Pacific Sites Named In Massive U.S. Military Construction Plan

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Saipan airport slated for $29.3 million air force projects

By Frank Whitman

HAGÅTÑA, Guam (Marianas Variety Guam, April 16, 2013) – The fiscal year 2014 budget proposal submitted by President Barack Obama includes 12 military construction projects – specific projects funded by Congress – valued at a total of $494.61 million.

While the budget is still subject to modification by Congress before it becomes law, if passed intact, the figure represents a tripling of the fiscal 2012 military construction authorization of $147 million – and during fiscal 2013, the government has operated on a continuing resolution, and therefore no new military construction appropriations.

The military construction budget proposal also contains $29.3 million for projects at the Saipan International Airport. "Saipan will serve as an exercise and weather divert location for air forces in the Pacific," according to Department of the Air Force budget justification documents. Pacific Air Forces plans to spend another $86 million on projects at the Saipan airport during the next four years.

Among the proposed projects is only one directly related to the realignment of U.S. Marines from Okinawa to Guam. While much of the Marine relocation work is on hold as a supplemental environmental impact study is in progress, the construction of aviation facilities in the North Ramp area of Andersen Air Force Base is moving forward. The president proposes $85.67 million for an aircraft maintenance hangar at the North Ramp complex.

Another non-Air Force project proposed for Andersen is a forward operating and maintenance hangar, valued at $61.7 million, for the Navy’s Broad Area Maritime Surveillance (BAMS) program – which utilizes MQ-4C Triton unmanned aircraft, similar to the Air Force’s Global Hawk aircraft. A completed BAMS complex is to accommodate four aircraft and 50 personnel. The BAMS program is to begin operating at Andersen in late 2016.

Northwest Field

Two Air Force projects are planned for the Pacific Region Training Center in the Northwest Field area of Andersen. An airfield operations facility is planned for the Red Horse construction battalion and is valued at $8.5 million. A fire rescue and emergency valued at $4.6 million is planned for the Silver Flag site at the training center. The facility is required to move the Silver Flag mission from Kadena Air Base, Japan, according to the justification document.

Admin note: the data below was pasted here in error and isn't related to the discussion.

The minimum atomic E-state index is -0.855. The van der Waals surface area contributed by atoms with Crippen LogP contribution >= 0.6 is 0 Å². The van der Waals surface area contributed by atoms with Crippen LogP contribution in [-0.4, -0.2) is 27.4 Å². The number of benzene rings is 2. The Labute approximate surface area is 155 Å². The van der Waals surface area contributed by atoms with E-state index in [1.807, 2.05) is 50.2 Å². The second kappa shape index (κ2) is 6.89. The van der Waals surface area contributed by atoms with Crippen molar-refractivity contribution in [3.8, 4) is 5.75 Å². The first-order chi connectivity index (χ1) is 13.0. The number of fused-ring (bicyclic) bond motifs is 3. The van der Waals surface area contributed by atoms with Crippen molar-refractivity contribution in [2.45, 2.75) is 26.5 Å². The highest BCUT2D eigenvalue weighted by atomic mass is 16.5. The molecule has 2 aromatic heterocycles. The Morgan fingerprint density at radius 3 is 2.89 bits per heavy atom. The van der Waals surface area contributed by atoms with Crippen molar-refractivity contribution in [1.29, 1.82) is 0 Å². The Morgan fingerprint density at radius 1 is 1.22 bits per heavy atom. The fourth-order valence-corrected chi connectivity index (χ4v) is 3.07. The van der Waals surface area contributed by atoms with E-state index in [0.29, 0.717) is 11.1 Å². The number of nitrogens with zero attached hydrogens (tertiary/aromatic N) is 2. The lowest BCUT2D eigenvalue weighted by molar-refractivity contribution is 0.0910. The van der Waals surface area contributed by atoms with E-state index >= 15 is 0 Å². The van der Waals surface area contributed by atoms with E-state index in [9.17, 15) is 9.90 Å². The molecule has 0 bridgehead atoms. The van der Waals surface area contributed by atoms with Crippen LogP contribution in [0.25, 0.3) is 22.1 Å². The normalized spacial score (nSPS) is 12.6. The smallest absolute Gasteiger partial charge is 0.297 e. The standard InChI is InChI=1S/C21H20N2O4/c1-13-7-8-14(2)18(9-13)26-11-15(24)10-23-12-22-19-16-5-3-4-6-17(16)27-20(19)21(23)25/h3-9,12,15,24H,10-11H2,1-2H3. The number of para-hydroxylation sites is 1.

An additional three Air Force projects at Andersen are designated part of the Pacific Airpower Resiliency (PAR) initiative. PAR includes "hardening critical infrastructure, including select hangars ... that also includes dispersal and rapid recovery capabilities after attack," according to the statement of Kathleen I. Ferguson, acting secretary of the Air Force for environment and logistics, on April 12 before a congressional subcommittee. Proposed are $20 million for fuel systems hardened buildings, $10.53 million for a Guam Strike tactical missile maintenance facility, and $132.6 million for a tanker maintenance hangar to also house aircraft maintenance unit squadron operations.

The Air Force also has plans for another $288.65 million in projects at Andersen over the next four years.

Other fiscal 2014 Navy projects include a $17.17 million dehumidified storage facility at Polaris Point to support the requirements of the submarines stationed there; $35.86 million for a two-story expansion of the emergent repair facility also at Polaris Point in support of the submarines; $63.38 million for 28 modular storage magazines on Orote Point in proximity to ordnance handling operations at Kilo Wharf; $53.42 million for improvements to X-Ray Wharf to provide berthing and utilities for one auxiliary cargo and ammunition (T-AKE) ship; and $1.17 million to upgrade existing utility infrastructure at Sierra Wharf to support general berthing of submarines and other military vessels, according to Navy budget justification documents.

In fiscal year 2012, the Senate inserted language in the defense authorization bill that prevented funds being spent on Marine relocation projects until certain conditions were met. Guam Delegate Madeleine Z. Bordallo is hopeful senators will not include such language in the fiscal year 2014 bill. "At a [Senate Armed Services Committee] hearing [last] week, chairman Carl Levin said he supports the concept of re-stationing Marines from Okinawa to Guam in a fiscally responsible and operationally sound manner," said a spokeswoman from Bordallo’s office. "He added that the Senate is still waiting on a master plan from [the Department of Defense]. As you know, we’ve made progress in satisfying some of the requirements of the FY2012 [National Defense Authorization Act] to move forward in spending and obligating funds already received from the government of Japan as well as U.S. mil con that was previously appropriated. DOD has been working diligently to provide the Senate with greater fidelity on the planning stages of the Guam realignment, and the congresswoman is confident that we will continue to build off progress we’ve made in recent years."

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